Wednesday, April 24, 2013

Repentance for Cain

We typically think of Cain as one of scripture's first lost causes. The readings of the Targums provide some insight into Cain's situation before his turn for the worst. Abel's sacrifice had been accepted but Cain's had not. He was feeling dejected and like he was always under his younger brother's shadow. Genesis 4:7 reads as follows (the parenthesis shows a textual variant):
If you do good, it shall be forgiven you; and if you do not do good, (your) sin is retained until the day of judgment; recompense will be required of you if you do not do good; but if you do good, it will be forgiven you.
In the Targum for this verse (which reflects a first-century Judean understanding of the text) Cain is offered the chance to repent. The terms of repentance offered Cain are:

  • He can do good. Doing good shows his repentance. Doing the right thing is what God asked Cain to do.

  • Doing good brings a remission or forgiveness of his sins. The Aramaic term here, yištabêq, is the same verb used in the Aramaic version of Psalm 22:1 that Jesus quotes on the cross (the sabachthani in Matthew 27:46), and means to abandon, to desert, or to forgive. If we abandon our sins, God will abandon them as well. Forgiveness in Genesis 4:7 is God abandoning our sins and abandoning keeping track of them. They are not retained for the day of judgment.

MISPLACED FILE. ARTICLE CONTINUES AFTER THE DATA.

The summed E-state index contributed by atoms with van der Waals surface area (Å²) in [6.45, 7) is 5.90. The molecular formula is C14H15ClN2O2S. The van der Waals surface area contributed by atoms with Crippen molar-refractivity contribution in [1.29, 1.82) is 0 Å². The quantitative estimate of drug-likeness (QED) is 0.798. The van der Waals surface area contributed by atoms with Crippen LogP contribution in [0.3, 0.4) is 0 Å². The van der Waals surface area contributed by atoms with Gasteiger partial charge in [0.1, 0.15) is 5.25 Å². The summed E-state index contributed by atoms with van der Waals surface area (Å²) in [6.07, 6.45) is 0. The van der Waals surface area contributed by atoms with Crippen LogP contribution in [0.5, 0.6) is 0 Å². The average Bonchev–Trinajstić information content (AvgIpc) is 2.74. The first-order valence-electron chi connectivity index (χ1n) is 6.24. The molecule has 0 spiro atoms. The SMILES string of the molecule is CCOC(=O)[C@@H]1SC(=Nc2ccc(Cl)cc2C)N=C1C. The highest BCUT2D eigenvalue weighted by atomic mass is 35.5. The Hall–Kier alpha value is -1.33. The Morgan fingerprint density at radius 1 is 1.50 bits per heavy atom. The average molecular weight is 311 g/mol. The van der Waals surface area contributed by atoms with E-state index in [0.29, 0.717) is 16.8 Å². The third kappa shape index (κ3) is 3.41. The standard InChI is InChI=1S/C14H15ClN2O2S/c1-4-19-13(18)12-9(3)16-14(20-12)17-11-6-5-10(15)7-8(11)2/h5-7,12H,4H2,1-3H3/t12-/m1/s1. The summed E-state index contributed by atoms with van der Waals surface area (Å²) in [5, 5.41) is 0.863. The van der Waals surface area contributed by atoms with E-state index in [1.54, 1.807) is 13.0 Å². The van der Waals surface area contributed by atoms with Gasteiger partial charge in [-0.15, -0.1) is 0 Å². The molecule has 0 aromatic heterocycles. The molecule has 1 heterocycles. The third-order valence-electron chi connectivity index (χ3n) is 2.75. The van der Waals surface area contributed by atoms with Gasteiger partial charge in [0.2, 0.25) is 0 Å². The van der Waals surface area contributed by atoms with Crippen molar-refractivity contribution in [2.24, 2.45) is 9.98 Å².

• If he does not do good, his sin is retained and he is not rid of it, and it will come back to him at the day of judgment.
Cain was offered a clear choice. He could do good or not. Doing good would count as repentance and bring a remission of his sins. Or he could hold on to his sins.

Cain, however, chose not only to hang on to his sins but magnify them. His envy of Abel, who did well and was accepted, caused him to betray and murder Abel. When confronted with his iniquitous deed, Cain denied it, and rationalized it. He did not even try to repent of his treachery against his more righteous brother.

The Targum does not supply a motive for Cain's actions. The Book of Moses, however, does:
And Cain gloried in that which he had done, saying: I am free; surely the flocks of my brother falleth into my hands (Moses 5:33).
Cain thought that being rid of his pesky righteous brother would make him somehow free to pursue his own agenda. He also confiscated his brother's possessions that he had labored to acquire. They were now his to do with as he pleased. Cain sold his soul for a few flocks.

So in the end, if Cain was a lost cause, his own choices and his own sins made him so.